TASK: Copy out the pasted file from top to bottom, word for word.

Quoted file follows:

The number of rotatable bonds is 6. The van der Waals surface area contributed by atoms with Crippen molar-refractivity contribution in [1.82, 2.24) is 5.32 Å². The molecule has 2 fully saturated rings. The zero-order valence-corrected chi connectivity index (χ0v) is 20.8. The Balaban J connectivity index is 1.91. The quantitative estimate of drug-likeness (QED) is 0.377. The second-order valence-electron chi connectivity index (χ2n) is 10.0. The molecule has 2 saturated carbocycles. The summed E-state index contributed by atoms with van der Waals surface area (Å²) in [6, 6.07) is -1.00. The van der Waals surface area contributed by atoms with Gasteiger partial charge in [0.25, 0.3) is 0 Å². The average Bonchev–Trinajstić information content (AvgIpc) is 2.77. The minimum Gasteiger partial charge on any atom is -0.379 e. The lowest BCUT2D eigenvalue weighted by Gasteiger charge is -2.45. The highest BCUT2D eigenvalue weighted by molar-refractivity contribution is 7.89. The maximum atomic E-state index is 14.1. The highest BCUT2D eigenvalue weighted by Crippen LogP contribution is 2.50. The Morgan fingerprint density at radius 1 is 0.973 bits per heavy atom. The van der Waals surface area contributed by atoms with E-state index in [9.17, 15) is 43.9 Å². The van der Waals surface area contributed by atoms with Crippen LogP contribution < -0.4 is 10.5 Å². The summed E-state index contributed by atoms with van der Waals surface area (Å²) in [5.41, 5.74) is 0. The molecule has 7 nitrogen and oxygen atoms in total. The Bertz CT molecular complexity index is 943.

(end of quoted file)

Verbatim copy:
The number of rotatable bonds is 6. The van der Waals surface area contributed by atoms with Crippen molar-refractivity contribution in [1.82, 2.24) is 5.32 Å². The molecule has 2 fully saturated rings. The zero-order valence-corrected chi connectivity index (χ0v) is 20.8. The Balaban J connectivity index is 1.91. The quantitative estimate of drug-likeness (QED) is 0.377. The second-order valence-electron chi connectivity index (χ2n) is 10.0. The molecule has 2 saturated carbocycles. The summed E-state index contributed by atoms with van der Waals surface area (Å²) in [6, 6.07) is -1.00. The van der Waals surface area contributed by atoms with Gasteiger partial charge in [0.25, 0.3) is 0 Å². The average Bonchev–Trinajstić information content (AvgIpc) is 2.77. The minimum Gasteiger partial charge on any atom is -0.379 e. The lowest BCUT2D eigenvalue weighted by Gasteiger charge is -2.45. The highest BCUT2D eigenvalue weighted by molar-refractivity contribution is 7.89. The maximum atomic E-state index is 14.1. The highest BCUT2D eigenvalue weighted by Crippen LogP contribution is 2.50. The Morgan fingerprint density at radius 1 is 0.973 bits per heavy atom. The van der Waals surface area contributed by atoms with E-state index in [9.17, 15) is 43.9 Å². The van der Waals surface area contributed by atoms with Crippen LogP contribution < -0.4 is 10.5 Å². The summed E-state index contributed by atoms with van der Waals surface area (Å²) in [5.41, 5.74) is 0. The molecule has 7 nitrogen and oxygen atoms in total. The Bertz CT molecular complexity index is 943.